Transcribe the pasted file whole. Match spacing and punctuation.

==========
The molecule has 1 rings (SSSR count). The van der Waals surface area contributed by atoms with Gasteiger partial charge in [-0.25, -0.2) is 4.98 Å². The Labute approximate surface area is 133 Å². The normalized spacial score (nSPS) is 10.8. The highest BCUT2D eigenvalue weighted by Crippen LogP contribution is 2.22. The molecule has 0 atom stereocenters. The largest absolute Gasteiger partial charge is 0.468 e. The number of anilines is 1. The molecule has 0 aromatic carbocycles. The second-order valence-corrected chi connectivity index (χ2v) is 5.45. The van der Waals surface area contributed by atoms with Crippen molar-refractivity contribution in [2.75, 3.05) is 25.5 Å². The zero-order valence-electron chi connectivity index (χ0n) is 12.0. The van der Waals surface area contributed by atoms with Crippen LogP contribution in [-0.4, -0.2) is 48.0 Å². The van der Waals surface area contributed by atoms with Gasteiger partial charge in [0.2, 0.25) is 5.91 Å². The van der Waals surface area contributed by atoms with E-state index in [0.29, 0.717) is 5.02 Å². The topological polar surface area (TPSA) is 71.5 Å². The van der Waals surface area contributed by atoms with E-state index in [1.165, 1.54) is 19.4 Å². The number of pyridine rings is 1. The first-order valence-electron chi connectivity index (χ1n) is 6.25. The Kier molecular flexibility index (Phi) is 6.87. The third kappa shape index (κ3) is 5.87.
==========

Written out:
The molecule has 1 rings (SSSR count). The van der Waals surface area contributed by atoms with Gasteiger partial charge in [-0.25, -0.2) is 4.98 Å². The Labute approximate surface area is 133 Å². The normalized spacial score (nSPS) is 10.8. The highest BCUT2D eigenvalue weighted by Crippen LogP contribution is 2.22. The molecule has 0 atom stereocenters. The largest absolute Gasteiger partial charge is 0.468 e. The number of anilines is 1. The molecule has 0 aromatic carbocycles. The second-order valence-corrected chi connectivity index (χ2v) is 5.45. The van der Waals surface area contributed by atoms with Crippen molar-refractivity contribution in [2.75, 3.05) is 25.5 Å². The zero-order valence-electron chi connectivity index (χ0n) is 12.0. The van der Waals surface area contributed by atoms with Crippen LogP contribution in [-0.4, -0.2) is 48.0 Å². The van der Waals surface area contributed by atoms with Gasteiger partial charge in [0.2, 0.25) is 5.91 Å². The van der Waals surface area contributed by atoms with E-state index in [0.29, 0.717) is 5.02 Å². The topological polar surface area (TPSA) is 71.5 Å². The van der Waals surface area contributed by atoms with E-state index in [1.165, 1.54) is 19.4 Å². The number of pyridine rings is 1. The first-order valence-electron chi connectivity index (χ1n) is 6.25. The Kier molecular flexibility index (Phi) is 6.87. The third kappa shape index (κ3) is 5.87.